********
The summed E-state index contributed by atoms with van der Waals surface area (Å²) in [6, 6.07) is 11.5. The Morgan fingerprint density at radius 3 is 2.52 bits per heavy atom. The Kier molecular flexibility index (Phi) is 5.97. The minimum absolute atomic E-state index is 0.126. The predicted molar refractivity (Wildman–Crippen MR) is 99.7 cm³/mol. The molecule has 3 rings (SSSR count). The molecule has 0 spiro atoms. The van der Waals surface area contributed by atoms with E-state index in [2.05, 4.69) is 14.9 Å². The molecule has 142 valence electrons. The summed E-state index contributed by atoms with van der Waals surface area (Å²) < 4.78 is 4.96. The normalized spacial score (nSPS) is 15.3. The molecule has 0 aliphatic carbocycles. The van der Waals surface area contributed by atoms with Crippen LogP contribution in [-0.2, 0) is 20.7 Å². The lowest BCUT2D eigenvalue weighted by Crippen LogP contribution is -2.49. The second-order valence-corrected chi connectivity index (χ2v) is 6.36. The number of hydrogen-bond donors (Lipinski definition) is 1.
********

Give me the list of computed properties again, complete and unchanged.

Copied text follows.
The summed E-state index contributed by atoms with van der Waals surface area (Å²) in [6, 6.07) is 11.5. The Morgan fingerprint density at radius 3 is 2.52 bits per heavy atom. The Kier molecular flexibility index (Phi) is 5.97. The minimum absolute atomic E-state index is 0.126. The predicted molar refractivity (Wildman–Crippen MR) is 99.7 cm³/mol. The molecule has 3 rings (SSSR count). The molecule has 0 spiro atoms. The van der Waals surface area contributed by atoms with E-state index in [2.05, 4.69) is 14.9 Å². The molecule has 142 valence electrons. The summed E-state index contributed by atoms with van der Waals surface area (Å²) < 4.78 is 4.96. The normalized spacial score (nSPS) is 15.3. The molecule has 0 aliphatic carbocycles. The van der Waals surface area contributed by atoms with Crippen LogP contribution in [-0.2, 0) is 20.7 Å². The lowest BCUT2D eigenvalue weighted by Crippen LogP contribution is -2.49. The second-order valence-corrected chi connectivity index (χ2v) is 6.36. The number of hydrogen-bond donors (Lipinski definition) is 1.